Given that the average applicant in 2009-2010 applied to 13 programs, the AMCAS can save you a ton of time by allowing you to submit just one application rather than a dozen or more. Learn more about the AMCAs personal statement in this article.
AMCAS (American Medical College Application Service) is a centralized application service for medical schools, allowing you to save time by submitting just one application. With over 140 MD granting institutions participating, you’ll likely use AMCAS if you’re applying to medical school in the US. While this service does enhance convenience, it also makes it even more difficult to stand out. Most applicants will have similar backgrounds to yours, and the AMCAS personal statement is your biggest opportunity to show who you are as an individual and persuade the admissions officers to choose you.
As part of your AMCAS application package, you’ll be asked to write a personal statement of not more than 5,300 characters. Although it varies from essay to essay, this will give you enough room for an essay of about one page and one paragraph. This is a hard limit, and the system won’t accept more characters than that, so it is important to keep this limit in mind as you plan and write your essay. Most word processors will give you two character counts, one that includes spaces and one that does not. For the AMCAS personal statement, spaces count as characters.
However, the bigger issue for applicants is that AMCAS doesn’t provide a traditional prompt. You will simply be asked to write an essay about why you want to go to med school. Therefore, what exactly should you include in your AMCAS essay?
Ultimately, that decision is yours, but the admissions officers will be looking for you to show passion for patients and potential to excel both in medical school and in your future career as a doctor. To help, consider these four questions.
Why are you pursuing a career in medicine?
Of course, you are free to answer this question any way you like. However, unless the answer is that you want to make patient’s lives better, medicine might not be for you. From beginning to end, make sure that your essay is patient-focused.
Also, it is common for applicants to begin their essay with an anecdote from their childhood. In our experience, med schools are really only interested in your life after you began college and won’t particularly be impressed with anything before that regardless of how important it was in your path to choosing this career. Instead, choose stories that show the adult you taking concrete steps in the field of medicine.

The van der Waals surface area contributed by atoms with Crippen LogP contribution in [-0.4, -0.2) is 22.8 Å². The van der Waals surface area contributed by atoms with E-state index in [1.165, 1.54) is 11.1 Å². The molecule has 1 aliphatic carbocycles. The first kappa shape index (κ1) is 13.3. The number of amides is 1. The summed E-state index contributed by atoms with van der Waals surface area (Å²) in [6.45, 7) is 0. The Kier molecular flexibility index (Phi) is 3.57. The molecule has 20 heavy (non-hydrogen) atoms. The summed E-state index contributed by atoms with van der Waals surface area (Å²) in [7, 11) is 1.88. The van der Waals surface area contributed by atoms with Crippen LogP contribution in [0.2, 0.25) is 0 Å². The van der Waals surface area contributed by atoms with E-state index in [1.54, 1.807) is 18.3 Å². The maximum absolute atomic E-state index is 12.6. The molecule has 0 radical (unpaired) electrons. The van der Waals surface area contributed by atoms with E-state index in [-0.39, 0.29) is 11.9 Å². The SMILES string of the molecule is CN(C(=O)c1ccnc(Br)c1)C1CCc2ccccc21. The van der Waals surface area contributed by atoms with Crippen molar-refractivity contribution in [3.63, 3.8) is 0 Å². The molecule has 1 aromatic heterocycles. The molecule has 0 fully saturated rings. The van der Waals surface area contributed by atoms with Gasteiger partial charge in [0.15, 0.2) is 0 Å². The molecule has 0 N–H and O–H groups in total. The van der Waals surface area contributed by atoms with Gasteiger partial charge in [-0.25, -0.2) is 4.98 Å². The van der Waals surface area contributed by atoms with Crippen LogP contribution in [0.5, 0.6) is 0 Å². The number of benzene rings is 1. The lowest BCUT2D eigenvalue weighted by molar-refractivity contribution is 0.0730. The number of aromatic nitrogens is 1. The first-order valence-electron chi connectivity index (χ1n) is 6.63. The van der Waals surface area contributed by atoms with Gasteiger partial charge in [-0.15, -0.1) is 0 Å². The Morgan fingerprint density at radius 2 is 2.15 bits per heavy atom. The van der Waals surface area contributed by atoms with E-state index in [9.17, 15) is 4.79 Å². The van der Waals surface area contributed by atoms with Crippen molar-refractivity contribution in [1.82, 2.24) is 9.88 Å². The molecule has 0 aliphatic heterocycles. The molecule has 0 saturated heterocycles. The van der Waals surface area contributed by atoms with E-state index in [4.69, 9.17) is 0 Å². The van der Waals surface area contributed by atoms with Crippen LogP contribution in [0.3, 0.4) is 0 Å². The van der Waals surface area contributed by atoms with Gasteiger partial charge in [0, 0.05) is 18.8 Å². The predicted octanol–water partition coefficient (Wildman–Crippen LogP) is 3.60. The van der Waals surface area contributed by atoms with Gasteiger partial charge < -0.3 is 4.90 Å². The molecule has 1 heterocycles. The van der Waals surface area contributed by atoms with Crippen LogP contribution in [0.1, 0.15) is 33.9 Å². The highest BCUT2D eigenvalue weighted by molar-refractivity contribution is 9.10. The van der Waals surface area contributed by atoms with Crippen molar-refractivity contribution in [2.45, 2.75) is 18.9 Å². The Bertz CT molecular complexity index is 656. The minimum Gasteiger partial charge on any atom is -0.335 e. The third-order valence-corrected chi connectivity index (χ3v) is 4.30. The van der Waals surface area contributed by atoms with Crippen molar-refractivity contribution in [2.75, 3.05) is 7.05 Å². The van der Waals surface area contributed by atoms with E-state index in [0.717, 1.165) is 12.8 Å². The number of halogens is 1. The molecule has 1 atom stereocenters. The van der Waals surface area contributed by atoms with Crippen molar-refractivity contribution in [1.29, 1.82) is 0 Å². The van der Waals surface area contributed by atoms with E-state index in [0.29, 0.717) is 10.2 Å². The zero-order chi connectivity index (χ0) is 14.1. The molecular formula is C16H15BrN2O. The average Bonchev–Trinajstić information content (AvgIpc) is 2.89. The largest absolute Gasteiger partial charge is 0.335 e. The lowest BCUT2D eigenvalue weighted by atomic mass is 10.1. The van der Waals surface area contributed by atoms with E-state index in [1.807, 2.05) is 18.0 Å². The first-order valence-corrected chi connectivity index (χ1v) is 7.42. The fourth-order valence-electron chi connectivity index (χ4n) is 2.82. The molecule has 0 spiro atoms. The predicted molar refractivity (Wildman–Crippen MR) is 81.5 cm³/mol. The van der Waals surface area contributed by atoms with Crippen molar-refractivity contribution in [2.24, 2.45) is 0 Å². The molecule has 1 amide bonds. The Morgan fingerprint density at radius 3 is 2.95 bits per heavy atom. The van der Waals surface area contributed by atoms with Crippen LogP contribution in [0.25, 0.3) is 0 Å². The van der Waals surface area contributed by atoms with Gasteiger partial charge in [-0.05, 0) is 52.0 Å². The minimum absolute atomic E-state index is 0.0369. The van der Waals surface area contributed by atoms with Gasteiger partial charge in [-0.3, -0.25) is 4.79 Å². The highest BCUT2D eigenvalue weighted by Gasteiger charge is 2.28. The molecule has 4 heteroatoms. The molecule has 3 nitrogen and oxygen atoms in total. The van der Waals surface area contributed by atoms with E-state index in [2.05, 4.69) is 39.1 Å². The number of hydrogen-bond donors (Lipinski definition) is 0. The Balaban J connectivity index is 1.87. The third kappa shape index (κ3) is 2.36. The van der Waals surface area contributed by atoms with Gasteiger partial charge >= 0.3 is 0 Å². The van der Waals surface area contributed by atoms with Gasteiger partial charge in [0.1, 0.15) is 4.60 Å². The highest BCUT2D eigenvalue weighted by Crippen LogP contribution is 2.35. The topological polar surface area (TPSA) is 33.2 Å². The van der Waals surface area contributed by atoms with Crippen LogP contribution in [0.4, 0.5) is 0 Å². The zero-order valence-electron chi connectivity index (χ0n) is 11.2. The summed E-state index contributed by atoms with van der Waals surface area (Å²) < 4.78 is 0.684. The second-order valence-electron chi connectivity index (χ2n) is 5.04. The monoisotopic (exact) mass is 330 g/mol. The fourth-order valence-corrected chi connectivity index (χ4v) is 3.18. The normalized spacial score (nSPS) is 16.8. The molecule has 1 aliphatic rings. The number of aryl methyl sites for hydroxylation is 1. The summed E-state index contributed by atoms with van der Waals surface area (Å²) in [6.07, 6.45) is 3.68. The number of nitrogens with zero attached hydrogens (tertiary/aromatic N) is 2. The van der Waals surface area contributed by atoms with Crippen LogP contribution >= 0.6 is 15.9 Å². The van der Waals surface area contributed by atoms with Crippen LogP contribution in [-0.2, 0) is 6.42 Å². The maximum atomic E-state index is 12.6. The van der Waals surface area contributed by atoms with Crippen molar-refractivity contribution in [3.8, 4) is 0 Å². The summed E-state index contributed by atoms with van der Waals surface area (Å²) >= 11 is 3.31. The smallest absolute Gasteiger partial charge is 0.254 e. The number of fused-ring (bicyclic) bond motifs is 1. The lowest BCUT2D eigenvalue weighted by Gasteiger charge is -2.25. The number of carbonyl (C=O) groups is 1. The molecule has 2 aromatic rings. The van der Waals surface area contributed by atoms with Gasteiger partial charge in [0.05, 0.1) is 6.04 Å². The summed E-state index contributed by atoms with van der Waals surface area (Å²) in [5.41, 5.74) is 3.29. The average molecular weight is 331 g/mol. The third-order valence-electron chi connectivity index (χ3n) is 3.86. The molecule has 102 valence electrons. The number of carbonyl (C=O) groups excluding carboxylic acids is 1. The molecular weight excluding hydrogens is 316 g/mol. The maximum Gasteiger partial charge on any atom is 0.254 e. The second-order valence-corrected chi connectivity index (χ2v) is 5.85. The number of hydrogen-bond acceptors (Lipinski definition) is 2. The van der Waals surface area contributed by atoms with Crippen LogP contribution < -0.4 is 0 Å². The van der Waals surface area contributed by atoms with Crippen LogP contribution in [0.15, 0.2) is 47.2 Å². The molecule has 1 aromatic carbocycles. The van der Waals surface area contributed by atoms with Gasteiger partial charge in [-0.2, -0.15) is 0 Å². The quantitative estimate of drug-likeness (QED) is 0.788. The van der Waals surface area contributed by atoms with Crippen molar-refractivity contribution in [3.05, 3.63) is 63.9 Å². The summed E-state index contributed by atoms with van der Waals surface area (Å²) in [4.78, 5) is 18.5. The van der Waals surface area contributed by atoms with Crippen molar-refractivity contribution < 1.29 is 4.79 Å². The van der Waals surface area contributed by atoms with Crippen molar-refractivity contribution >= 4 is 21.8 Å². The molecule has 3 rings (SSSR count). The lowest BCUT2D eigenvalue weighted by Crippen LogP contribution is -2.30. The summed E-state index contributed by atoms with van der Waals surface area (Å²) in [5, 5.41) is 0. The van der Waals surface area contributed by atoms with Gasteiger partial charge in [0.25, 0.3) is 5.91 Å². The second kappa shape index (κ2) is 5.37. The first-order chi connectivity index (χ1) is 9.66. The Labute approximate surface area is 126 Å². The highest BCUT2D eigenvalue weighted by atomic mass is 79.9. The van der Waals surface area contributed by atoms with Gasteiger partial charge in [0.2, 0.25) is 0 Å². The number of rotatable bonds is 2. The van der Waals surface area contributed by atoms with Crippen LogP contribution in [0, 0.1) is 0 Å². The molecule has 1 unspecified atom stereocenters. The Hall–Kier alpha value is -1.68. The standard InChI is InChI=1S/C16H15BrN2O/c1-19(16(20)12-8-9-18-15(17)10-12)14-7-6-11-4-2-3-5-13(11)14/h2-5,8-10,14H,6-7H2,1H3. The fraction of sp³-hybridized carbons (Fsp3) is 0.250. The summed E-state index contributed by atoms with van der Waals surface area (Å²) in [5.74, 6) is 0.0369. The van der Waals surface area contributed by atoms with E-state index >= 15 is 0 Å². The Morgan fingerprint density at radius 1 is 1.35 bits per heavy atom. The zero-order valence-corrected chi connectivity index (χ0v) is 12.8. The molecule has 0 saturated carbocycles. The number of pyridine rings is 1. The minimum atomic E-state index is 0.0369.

What makes you an excellent candidate to become a physician? Why do you have what it takes to succeed?
Not only do you need a strong academic track record in the sciences, med schools are looking for applicants who have developed the personality characteristics that will serve them well as a doctor. In your essay, you might want to write about compassion, team work, and respect for patient autonomy. You don’t need to write about all three, but the anecdotes that you choose should reflect an applicant who has not only technical knowhow but ethics and interpersonal skills.
What do you feel that an admissions officer should know about you that is not included elsewhere in your application?
The other parts of the AMCAS application are highly standardized, so the essay gives you a chance to elaborate on who you are outside of your transcripts, test scores, and activities. What activities do you enjoy outside of the classroom? How will you contribute not only to study groups but to the student body as a whole?
Are there any elements of your application that need further explanation or elaboration?
Life is college is not always smooth, and you might have some areas in your transcript or test scores that warrant further explanation. Applicants can be very apprehensive about addressing these issues within the essay out of fear that what they write will harm their application. Therefore, when writing about these situations, always be factual about what occurred and then move quickly to how you resolved the issue and have become a more mature and resilient applicant as a result.
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Here is an essay tip that is applicable to everyone – med school applicants dealing with rigid AMCAS application character limits, b-school applicants with word count limits, law school applicants with more flexible page guidelines, and college and grad school applicants trying to write concise, tight essays. And in fact, that is the key to shortening your too-long essays to within the required limit – you must learn to construct a succinct essay by trimming away the unnecessary filler words. The result? A trim, tight essay that gets right to the point and stays within its boundaries.
So how do you achieve this word-count weight-loss?
Follow these "diet tips" and you'll start to see words disappear before your eyes:
- Eliminate the use of unnecessary helping verbs.
Obese: He is going to be applying to eight law schools.
Trim: He will apply to eight law schools.
- Use simple, expressive verbs instead of adverbs that only assist prosaic verbs.
Obese: She reacted enthusiastically.
Trim: She enthused.
Trimmer: She gushed.
- Don't ever "take advantage of the opportunity" to do something; rather, just do it.
Obese: I took advantage of the opportunity to go exploring in the Himalayas.
Trim: I explored the Himalayas.
- Learn how to turn nouns into verbs to eliminate filler words.
Obese: I came to the realization that…
Trim: I realized…
As always, a successful diet requires will power – you can do it!
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